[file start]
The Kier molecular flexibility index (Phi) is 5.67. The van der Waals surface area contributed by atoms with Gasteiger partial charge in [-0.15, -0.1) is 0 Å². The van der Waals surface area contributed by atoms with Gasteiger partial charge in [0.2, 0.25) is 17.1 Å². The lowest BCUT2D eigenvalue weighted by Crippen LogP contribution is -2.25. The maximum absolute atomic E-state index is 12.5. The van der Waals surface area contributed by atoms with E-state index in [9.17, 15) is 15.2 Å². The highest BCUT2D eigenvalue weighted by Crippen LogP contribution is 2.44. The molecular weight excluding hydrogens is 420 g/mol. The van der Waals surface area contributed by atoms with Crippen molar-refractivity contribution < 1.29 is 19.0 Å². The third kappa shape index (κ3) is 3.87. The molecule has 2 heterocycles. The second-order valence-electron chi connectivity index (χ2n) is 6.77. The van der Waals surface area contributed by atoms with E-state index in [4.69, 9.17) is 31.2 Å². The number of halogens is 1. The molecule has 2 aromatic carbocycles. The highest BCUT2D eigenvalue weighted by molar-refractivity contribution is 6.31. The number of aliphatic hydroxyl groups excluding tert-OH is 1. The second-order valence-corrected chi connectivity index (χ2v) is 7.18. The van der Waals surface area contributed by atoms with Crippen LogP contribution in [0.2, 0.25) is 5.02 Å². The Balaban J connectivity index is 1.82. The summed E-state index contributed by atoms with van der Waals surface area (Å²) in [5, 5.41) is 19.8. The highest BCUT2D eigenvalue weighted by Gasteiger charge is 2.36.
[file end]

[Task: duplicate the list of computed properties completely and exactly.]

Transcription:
The Kier molecular flexibility index (Phi) is 5.67. The van der Waals surface area contributed by atoms with Gasteiger partial charge in [-0.15, -0.1) is 0 Å². The van der Waals surface area contributed by atoms with Gasteiger partial charge in [0.2, 0.25) is 17.1 Å². The lowest BCUT2D eigenvalue weighted by Crippen LogP contribution is -2.25. The maximum absolute atomic E-state index is 12.5. The van der Waals surface area contributed by atoms with E-state index in [9.17, 15) is 15.2 Å². The highest BCUT2D eigenvalue weighted by Crippen LogP contribution is 2.44. The molecular weight excluding hydrogens is 420 g/mol. The van der Waals surface area contributed by atoms with Crippen molar-refractivity contribution < 1.29 is 19.0 Å². The third kappa shape index (κ3) is 3.87. The molecule has 2 heterocycles. The second-order valence-electron chi connectivity index (χ2n) is 6.77. The van der Waals surface area contributed by atoms with E-state index in [4.69, 9.17) is 31.2 Å². The number of halogens is 1. The molecule has 2 aromatic carbocycles. The highest BCUT2D eigenvalue weighted by molar-refractivity contribution is 6.31. The number of aliphatic hydroxyl groups excluding tert-OH is 1. The second-order valence-corrected chi connectivity index (χ2v) is 7.18. The van der Waals surface area contributed by atoms with Crippen LogP contribution in [0.2, 0.25) is 5.02 Å². The Balaban J connectivity index is 1.82. The summed E-state index contributed by atoms with van der Waals surface area (Å²) in [5, 5.41) is 19.8. The highest BCUT2D eigenvalue weighted by Gasteiger charge is 2.36.